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Having breast cancer means that some cells in your breast have changed and are growing out of control. Learning about the different types and stages of breast cancer can help you take an active role in your treatment.
Your entire body is made of living tissue. This tissue is made up of tiny cells. You can't see these cells with the naked eye. Normal cells divide (reproduce) in a controlled way. They grow when your body needs them, and die when your body doesn't need them any longer. When you have cancer, some cells change or become abnormal. These cells may divide quickly, don't die when they should, and can spread into other parts of the body.
Normal breast tissue is made of healthy cells. They reproduce new cells that look and work the same. The lobules make milk and the ducts carry it to the nipple.
Noninvasive breast cancer (carcinoma in situ) happens when cancer cells are only in the ducts or lobules.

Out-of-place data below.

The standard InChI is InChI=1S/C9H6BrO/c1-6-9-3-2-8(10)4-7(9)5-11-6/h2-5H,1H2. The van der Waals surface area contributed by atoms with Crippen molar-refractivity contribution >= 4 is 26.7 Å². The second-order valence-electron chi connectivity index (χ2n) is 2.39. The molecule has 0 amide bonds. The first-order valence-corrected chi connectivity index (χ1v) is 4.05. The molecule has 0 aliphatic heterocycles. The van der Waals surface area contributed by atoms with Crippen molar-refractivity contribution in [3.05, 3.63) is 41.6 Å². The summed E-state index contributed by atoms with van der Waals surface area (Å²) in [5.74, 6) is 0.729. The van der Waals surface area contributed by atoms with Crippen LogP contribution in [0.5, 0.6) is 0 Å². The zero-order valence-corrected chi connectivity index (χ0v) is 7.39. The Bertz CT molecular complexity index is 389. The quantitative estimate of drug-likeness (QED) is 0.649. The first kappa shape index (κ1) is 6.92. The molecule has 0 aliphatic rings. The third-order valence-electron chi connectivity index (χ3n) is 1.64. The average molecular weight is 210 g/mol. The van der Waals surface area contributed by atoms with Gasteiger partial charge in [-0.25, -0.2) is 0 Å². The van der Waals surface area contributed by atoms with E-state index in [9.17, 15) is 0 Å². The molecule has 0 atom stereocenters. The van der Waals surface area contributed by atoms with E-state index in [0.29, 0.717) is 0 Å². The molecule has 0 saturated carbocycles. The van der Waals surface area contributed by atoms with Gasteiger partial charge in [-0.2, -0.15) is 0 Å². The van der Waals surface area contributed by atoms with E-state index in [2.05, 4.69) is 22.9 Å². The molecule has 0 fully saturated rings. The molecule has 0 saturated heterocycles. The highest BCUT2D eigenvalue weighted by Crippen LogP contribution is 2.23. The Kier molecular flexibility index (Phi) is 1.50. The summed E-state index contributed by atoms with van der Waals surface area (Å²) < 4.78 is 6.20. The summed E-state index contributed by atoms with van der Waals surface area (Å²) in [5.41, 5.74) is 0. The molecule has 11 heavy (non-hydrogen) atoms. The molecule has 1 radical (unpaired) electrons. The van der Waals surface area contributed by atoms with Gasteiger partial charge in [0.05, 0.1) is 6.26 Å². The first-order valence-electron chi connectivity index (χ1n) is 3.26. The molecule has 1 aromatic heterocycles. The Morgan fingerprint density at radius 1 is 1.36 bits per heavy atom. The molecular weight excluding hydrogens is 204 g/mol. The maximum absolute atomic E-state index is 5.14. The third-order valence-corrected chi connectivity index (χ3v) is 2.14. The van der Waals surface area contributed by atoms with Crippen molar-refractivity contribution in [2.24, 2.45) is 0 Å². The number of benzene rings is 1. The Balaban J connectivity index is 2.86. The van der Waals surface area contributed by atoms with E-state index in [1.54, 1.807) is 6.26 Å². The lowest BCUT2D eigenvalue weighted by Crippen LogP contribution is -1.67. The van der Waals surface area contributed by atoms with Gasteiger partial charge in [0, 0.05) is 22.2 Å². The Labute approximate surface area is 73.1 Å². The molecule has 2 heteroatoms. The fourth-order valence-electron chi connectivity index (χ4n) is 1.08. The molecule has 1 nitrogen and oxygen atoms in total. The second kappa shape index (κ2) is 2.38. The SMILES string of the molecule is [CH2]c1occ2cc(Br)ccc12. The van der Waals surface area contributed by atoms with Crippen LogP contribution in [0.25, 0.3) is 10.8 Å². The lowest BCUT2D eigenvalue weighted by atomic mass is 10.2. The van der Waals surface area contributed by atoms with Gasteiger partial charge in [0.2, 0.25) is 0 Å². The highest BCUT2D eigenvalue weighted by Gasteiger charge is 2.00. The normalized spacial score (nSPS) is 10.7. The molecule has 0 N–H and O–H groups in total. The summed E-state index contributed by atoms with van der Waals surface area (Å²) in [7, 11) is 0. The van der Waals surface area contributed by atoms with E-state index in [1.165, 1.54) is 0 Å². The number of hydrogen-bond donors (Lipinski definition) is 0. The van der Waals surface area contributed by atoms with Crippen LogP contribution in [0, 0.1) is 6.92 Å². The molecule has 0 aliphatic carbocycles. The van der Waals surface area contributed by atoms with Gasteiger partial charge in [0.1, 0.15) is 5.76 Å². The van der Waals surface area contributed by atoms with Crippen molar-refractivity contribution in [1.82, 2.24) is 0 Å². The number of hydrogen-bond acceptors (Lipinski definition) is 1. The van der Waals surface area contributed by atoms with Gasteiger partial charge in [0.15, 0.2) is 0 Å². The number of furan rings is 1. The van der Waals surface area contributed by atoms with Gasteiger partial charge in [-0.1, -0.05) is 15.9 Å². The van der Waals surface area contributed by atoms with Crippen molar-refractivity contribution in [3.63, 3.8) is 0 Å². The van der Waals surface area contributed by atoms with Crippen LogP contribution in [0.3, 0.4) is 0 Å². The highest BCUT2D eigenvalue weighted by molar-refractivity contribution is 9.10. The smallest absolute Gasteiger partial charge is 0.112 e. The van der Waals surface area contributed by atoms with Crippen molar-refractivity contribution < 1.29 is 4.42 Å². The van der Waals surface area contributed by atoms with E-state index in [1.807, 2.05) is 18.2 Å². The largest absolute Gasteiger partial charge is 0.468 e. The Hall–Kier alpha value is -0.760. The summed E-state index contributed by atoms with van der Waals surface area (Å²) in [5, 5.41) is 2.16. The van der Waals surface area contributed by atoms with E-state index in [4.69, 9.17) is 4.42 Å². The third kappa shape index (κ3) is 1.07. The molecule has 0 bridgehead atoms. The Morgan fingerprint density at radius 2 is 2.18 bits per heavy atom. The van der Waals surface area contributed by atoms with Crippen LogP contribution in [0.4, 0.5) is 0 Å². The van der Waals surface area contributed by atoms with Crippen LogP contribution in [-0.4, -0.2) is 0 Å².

Invasive breast cancer happens when cancer cells move out of the ducts or lobules into nearby breast tissue.
Metastasis happens when cancer cells move into the lymph nodes or bloodstream and travel to another part of the body.
Tests are used to measure the size of a tumor and learn how far it has spread. This is called staging. The stage of your cancer will help to decide which treatment plan is best for you. The stages of breast cancer are:
Stage 0. The cancer is noninvasive. Cancer cells are found only in the ducts (called ductal carcinoma in situ or DCIS).
Stage I. The tumor is 2 cm (about 3/4 of an inch) or less in diameter. It has invaded nearby breast tissue, and tiny amounts of cancer cells may be found in the underarm lymph nodes.
Stage II. The tumor is any size and has not spread to lymph nodes. Or the cancer is less than 5 cm across and has spread to lymph nodes.
Stage III. The tumor is any size, and there's cancer in your underarm lymph nodes, or it has spread to other lymph nodes. Or the tumor is any size and has spread to the skin, chest wall, and maybe to nearby lymph nodes.
Stage IV. The tumor has spread beyond the breast to the bones, lungs, liver, brain, or lymph nodes far away from the breast.
Recurrent breast cancer is cancer that comes back after treatment.
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